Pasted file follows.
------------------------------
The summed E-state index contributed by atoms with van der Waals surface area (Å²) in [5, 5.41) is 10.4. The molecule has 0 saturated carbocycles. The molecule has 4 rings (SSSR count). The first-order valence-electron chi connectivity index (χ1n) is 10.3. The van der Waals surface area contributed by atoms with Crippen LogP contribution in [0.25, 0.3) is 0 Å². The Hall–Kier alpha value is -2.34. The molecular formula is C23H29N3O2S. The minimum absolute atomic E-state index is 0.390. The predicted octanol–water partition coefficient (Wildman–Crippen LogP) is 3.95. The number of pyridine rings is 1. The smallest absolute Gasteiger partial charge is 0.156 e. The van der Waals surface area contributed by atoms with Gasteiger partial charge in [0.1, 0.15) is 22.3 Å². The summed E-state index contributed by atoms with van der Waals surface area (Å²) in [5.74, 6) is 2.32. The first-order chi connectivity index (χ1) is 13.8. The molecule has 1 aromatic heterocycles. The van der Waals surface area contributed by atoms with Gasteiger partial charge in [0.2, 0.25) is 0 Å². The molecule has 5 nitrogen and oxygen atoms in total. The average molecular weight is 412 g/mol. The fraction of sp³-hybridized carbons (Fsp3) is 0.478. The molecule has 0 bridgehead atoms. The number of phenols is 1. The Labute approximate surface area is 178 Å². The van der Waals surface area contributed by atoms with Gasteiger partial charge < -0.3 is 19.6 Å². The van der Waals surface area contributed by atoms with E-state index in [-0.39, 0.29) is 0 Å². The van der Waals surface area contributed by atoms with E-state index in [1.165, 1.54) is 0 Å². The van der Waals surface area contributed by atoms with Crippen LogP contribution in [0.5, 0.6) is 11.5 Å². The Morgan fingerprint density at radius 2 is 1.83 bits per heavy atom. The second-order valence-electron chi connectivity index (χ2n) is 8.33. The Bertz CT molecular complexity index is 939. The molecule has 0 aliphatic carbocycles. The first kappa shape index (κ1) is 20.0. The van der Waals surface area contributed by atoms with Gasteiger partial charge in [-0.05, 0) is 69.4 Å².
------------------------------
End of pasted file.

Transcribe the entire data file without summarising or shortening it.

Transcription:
The summed E-state index contributed by atoms with van der Waals surface area (Å²) in [5, 5.41) is 10.4. The molecule has 0 saturated carbocycles. The molecule has 4 rings (SSSR count). The first-order valence-electron chi connectivity index (χ1n) is 10.3. The van der Waals surface area contributed by atoms with Crippen LogP contribution in [0.25, 0.3) is 0 Å². The Hall–Kier alpha value is -2.34. The molecular formula is C23H29N3O2S. The minimum absolute atomic E-state index is 0.390. The predicted octanol–water partition coefficient (Wildman–Crippen LogP) is 3.95. The number of pyridine rings is 1. The smallest absolute Gasteiger partial charge is 0.156 e. The van der Waals surface area contributed by atoms with Gasteiger partial charge in [0.1, 0.15) is 22.3 Å². The summed E-state index contributed by atoms with van der Waals surface area (Å²) in [5.74, 6) is 2.32. The first-order chi connectivity index (χ1) is 13.8. The molecule has 1 aromatic heterocycles. The van der Waals surface area contributed by atoms with Gasteiger partial charge in [0.2, 0.25) is 0 Å². The molecule has 5 nitrogen and oxygen atoms in total. The average molecular weight is 412 g/mol. The fraction of sp³-hybridized carbons (Fsp3) is 0.478. The molecule has 0 bridgehead atoms. The number of phenols is 1. The Labute approximate surface area is 178 Å². The van der Waals surface area contributed by atoms with Gasteiger partial charge < -0.3 is 19.6 Å². The van der Waals surface area contributed by atoms with E-state index in [-0.39, 0.29) is 0 Å². The van der Waals surface area contributed by atoms with E-state index in [1.165, 1.54) is 0 Å². The van der Waals surface area contributed by atoms with Crippen LogP contribution in [0.5, 0.6) is 11.5 Å². The Morgan fingerprint density at radius 2 is 1.83 bits per heavy atom. The second-order valence-electron chi connectivity index (χ2n) is 8.33. The Bertz CT molecular complexity index is 939. The molecule has 0 aliphatic carbocycles. The first kappa shape index (κ1) is 20.0. The van der Waals surface area contributed by atoms with Gasteiger partial charge in [-0.05, 0) is 69.4 Å².